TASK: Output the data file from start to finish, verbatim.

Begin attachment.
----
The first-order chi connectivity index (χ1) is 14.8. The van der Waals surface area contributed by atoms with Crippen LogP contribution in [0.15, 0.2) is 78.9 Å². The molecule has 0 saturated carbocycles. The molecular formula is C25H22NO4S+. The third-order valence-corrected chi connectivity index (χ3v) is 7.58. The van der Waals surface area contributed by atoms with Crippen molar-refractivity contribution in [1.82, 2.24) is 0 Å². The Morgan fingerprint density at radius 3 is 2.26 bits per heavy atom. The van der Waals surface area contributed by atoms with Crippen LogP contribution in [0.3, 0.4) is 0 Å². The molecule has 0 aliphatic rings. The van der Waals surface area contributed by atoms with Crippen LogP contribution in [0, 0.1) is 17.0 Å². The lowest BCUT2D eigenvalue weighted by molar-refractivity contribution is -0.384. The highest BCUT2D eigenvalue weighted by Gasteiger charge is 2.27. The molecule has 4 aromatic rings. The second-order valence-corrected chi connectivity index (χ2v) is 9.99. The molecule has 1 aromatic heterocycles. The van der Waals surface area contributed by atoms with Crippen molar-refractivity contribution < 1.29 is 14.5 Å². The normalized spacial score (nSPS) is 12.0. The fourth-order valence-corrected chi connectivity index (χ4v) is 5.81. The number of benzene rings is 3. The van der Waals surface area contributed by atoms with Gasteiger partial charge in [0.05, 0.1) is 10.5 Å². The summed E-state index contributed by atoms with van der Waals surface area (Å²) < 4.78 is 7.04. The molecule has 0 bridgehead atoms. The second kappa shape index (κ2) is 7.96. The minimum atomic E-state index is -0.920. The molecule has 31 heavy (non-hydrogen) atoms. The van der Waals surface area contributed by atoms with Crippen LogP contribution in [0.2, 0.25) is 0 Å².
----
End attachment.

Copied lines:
The first-order chi connectivity index (χ1) is 14.8. The van der Waals surface area contributed by atoms with Crippen LogP contribution in [0.15, 0.2) is 78.9 Å². The molecule has 0 saturated carbocycles. The molecular formula is C25H22NO4S+. The third-order valence-corrected chi connectivity index (χ3v) is 7.58. The van der Waals surface area contributed by atoms with Crippen molar-refractivity contribution in [1.82, 2.24) is 0 Å². The Morgan fingerprint density at radius 3 is 2.26 bits per heavy atom. The van der Waals surface area contributed by atoms with Crippen LogP contribution in [0.3, 0.4) is 0 Å². The molecule has 0 aliphatic rings. The van der Waals surface area contributed by atoms with Crippen LogP contribution in [0, 0.1) is 17.0 Å². The lowest BCUT2D eigenvalue weighted by molar-refractivity contribution is -0.384. The highest BCUT2D eigenvalue weighted by Gasteiger charge is 2.27. The molecule has 4 aromatic rings. The second-order valence-corrected chi connectivity index (χ2v) is 9.99. The molecule has 1 aromatic heterocycles. The van der Waals surface area contributed by atoms with Crippen molar-refractivity contribution < 1.29 is 14.5 Å². The normalized spacial score (nSPS) is 12.0. The fourth-order valence-corrected chi connectivity index (χ4v) is 5.81. The number of benzene rings is 3. The van der Waals surface area contributed by atoms with Gasteiger partial charge in [0.05, 0.1) is 10.5 Å². The summed E-state index contributed by atoms with van der Waals surface area (Å²) < 4.78 is 7.04. The molecule has 0 bridgehead atoms. The second kappa shape index (κ2) is 7.96. The minimum atomic E-state index is -0.920. The molecule has 31 heavy (non-hydrogen) atoms. The van der Waals surface area contributed by atoms with Crippen LogP contribution in [0.2, 0.25) is 0 Å².